A fast libcsv-based CSV parser for Ruby
C Ruby
Latest commit a3c8828 Jun 17, 2015 @arp arp version bumped to 0.3.1

README.md

Rcsv

Build Status

Rcsv is a fast CSV parsing library for MRI Ruby. Tested on REE, 1.8.7, 1.9.4, 2.0.0, 2.1.6, 2.2.2.

Contrary to many other gems that implement their own parsers, Rcsv uses libcsv 3.0.3 (http://sourceforge.net/projects/libcsv/). As long as libcsv's API is stable, getting Rcsv to use newer libcsv version is as simple as updating two files (csv.h and libcsv.c).

Benchmarks

               user     system      total        real
FasterCSV   0.580000   0.000000   0.580000 (  0.618837)
rcsv        0.060000   0.000000   0.060000 (  0.062248)

License

Rcsv itself is distributed under BSD-derived license (see LICENSE) except for included csv.h and libcsv.c source files that are distributed under LGPL v2.1 (see COPYING.LESSER). Libcsv sources were not modified in any manner.

Installation

Add this line to your application's Gemfile:

gem 'rcsv'

And then execute:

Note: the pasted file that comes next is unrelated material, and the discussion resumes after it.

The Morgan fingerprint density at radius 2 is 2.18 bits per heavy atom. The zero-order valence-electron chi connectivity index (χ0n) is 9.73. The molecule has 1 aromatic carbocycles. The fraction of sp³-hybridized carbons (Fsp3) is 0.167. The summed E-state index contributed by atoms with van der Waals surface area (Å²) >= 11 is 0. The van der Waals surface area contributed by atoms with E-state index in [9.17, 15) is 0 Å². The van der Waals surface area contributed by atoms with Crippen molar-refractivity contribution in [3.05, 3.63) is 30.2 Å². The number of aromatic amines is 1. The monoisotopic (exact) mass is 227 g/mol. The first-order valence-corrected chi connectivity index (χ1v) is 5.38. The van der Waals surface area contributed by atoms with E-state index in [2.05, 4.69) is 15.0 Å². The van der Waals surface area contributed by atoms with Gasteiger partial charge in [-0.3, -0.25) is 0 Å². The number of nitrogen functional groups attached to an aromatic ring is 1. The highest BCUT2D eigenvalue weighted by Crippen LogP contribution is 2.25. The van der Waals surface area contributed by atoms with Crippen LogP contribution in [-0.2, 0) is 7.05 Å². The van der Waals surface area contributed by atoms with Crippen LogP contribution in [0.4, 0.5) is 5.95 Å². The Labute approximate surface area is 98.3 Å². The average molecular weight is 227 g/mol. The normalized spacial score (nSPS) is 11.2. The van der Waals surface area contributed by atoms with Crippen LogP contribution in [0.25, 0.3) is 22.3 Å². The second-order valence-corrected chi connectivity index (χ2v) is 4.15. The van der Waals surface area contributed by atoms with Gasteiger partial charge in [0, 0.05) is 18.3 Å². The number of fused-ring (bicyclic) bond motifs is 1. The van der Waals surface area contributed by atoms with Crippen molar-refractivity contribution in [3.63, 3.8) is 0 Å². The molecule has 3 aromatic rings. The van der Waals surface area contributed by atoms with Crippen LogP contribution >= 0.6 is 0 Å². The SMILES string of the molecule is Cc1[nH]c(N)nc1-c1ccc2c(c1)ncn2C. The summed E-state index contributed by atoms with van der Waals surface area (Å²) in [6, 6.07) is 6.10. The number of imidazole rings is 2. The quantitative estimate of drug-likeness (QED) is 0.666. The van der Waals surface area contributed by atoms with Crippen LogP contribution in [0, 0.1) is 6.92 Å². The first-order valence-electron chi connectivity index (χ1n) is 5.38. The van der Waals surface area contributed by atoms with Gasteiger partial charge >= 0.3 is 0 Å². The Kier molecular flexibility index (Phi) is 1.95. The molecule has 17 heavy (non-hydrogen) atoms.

$ bundle

Or install it yourself as:

$ gem install rcsv

Building the latest source

First, check out the master branch. Then cd there and run:

$ bundle                  # Installs development dependencies
$ bundle exec rake        # Runs tests
$ gem build rcsv.gemspec  # Builds the gem

Usage

Currently, Rcsv only supports CSV parsing. CSV write support is under works.

Quickstart:

parsed = Rcsv.parse(csv_data)

Rcsv class exposes a class method parse that accepts a CSV string as its first parameter and options hash as its second parameter. If block is passed, Rcsv sequentially yields every parsed line to it and the #parse method itself returns nil.

Options supported:

:column_separator

A single-character string that is used as a separator. Default is ",".

:nostrict

A boolean flag. When enabled, allows to parse oddly quoted CSV data without exceptions being raised. Disabled by default.

Anything that does not conform to http://www.creativyst.com/Doc/Articles/CSV/CSV01.htm should better be parsed with this option enabled.

:parse_empty_fields_as

A Ruby symbol that specifies how empty CSV fields should be processed. Accepted values:

  • :nil_or_string (default) - If empty field is quoted, it is parsed as empty Ruby string. If empty field is not quoted, it is parsed as Nil.

  • :nil - Always parse as Nil.

  • :string - Always parse as empty string.